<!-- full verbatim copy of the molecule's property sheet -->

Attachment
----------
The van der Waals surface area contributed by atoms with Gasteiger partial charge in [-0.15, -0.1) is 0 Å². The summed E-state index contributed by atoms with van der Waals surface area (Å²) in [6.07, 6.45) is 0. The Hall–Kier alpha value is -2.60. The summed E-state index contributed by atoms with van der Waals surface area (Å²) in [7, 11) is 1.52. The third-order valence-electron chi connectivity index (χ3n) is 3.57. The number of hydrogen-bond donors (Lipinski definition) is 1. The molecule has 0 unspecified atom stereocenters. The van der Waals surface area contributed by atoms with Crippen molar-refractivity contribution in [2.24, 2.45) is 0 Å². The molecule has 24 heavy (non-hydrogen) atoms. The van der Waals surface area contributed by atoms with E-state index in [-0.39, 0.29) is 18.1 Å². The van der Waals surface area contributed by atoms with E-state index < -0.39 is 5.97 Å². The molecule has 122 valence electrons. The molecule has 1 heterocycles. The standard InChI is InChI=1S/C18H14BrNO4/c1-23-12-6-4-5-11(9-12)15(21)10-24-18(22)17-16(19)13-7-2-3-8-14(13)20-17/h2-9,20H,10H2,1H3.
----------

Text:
The van der Waals surface area contributed by atoms with Gasteiger partial charge in [-0.15, -0.1) is 0 Å². The summed E-state index contributed by atoms with van der Waals surface area (Å²) in [6.07, 6.45) is 0. The Hall–Kier alpha value is -2.60. The summed E-state index contributed by atoms with van der Waals surface area (Å²) in [7, 11) is 1.52. The third-order valence-electron chi connectivity index (χ3n) is 3.57. The number of hydrogen-bond donors (Lipinski definition) is 1. The molecule has 0 unspecified atom stereocenters. The van der Waals surface area contributed by atoms with Crippen molar-refractivity contribution in [2.24, 2.45) is 0 Å². The molecule has 24 heavy (non-hydrogen) atoms. The van der Waals surface area contributed by atoms with E-state index in [-0.39, 0.29) is 18.1 Å². The van der Waals surface area contributed by atoms with E-state index < -0.39 is 5.97 Å². The molecule has 122 valence electrons. The molecule has 1 heterocycles. The standard InChI is InChI=1S/C18H14BrNO4/c1-23-12-6-4-5-11(9-12)15(21)10-24-18(22)17-16(19)13-7-2-3-8-14(13)20-17/h2-9,20H,10H2,1H3.